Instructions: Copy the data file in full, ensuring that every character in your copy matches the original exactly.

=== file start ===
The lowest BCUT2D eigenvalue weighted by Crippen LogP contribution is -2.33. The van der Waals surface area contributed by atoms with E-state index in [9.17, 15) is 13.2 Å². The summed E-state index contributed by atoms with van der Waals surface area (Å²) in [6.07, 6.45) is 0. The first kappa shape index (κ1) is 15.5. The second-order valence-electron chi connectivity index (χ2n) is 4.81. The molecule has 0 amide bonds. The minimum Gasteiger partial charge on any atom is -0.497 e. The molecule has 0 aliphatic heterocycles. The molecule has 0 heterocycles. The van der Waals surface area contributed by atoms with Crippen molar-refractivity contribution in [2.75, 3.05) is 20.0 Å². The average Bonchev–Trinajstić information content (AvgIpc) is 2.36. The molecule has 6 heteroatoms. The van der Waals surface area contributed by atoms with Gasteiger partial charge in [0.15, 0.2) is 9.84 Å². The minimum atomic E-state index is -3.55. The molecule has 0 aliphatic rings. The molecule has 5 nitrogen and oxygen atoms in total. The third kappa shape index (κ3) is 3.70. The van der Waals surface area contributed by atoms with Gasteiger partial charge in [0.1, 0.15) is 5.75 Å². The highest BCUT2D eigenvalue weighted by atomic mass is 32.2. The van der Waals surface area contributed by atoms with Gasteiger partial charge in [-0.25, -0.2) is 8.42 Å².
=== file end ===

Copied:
The lowest BCUT2D eigenvalue weighted by Crippen LogP contribution is -2.33. The van der Waals surface area contributed by atoms with E-state index in [9.17, 15) is 13.2 Å². The summed E-state index contributed by atoms with van der Waals surface area (Å²) in [6.07, 6.45) is 0. The first kappa shape index (κ1) is 15.5. The second-order valence-electron chi connectivity index (χ2n) is 4.81. The molecule has 0 amide bonds. The minimum Gasteiger partial charge on any atom is -0.497 e. The molecule has 0 aliphatic heterocycles. The molecule has 0 heterocycles. The van der Waals surface area contributed by atoms with Crippen molar-refractivity contribution in [2.75, 3.05) is 20.0 Å². The average Bonchev–Trinajstić information content (AvgIpc) is 2.36. The molecule has 6 heteroatoms. The van der Waals surface area contributed by atoms with Gasteiger partial charge in [0.15, 0.2) is 9.84 Å². The minimum atomic E-state index is -3.55. The molecule has 0 aliphatic rings. The molecule has 5 nitrogen and oxygen atoms in total. The third kappa shape index (κ3) is 3.70. The van der Waals surface area contributed by atoms with Gasteiger partial charge in [0.1, 0.15) is 5.75 Å². The highest BCUT2D eigenvalue weighted by atomic mass is 32.2. The van der Waals surface area contributed by atoms with Gasteiger partial charge in [-0.25, -0.2) is 8.42 Å².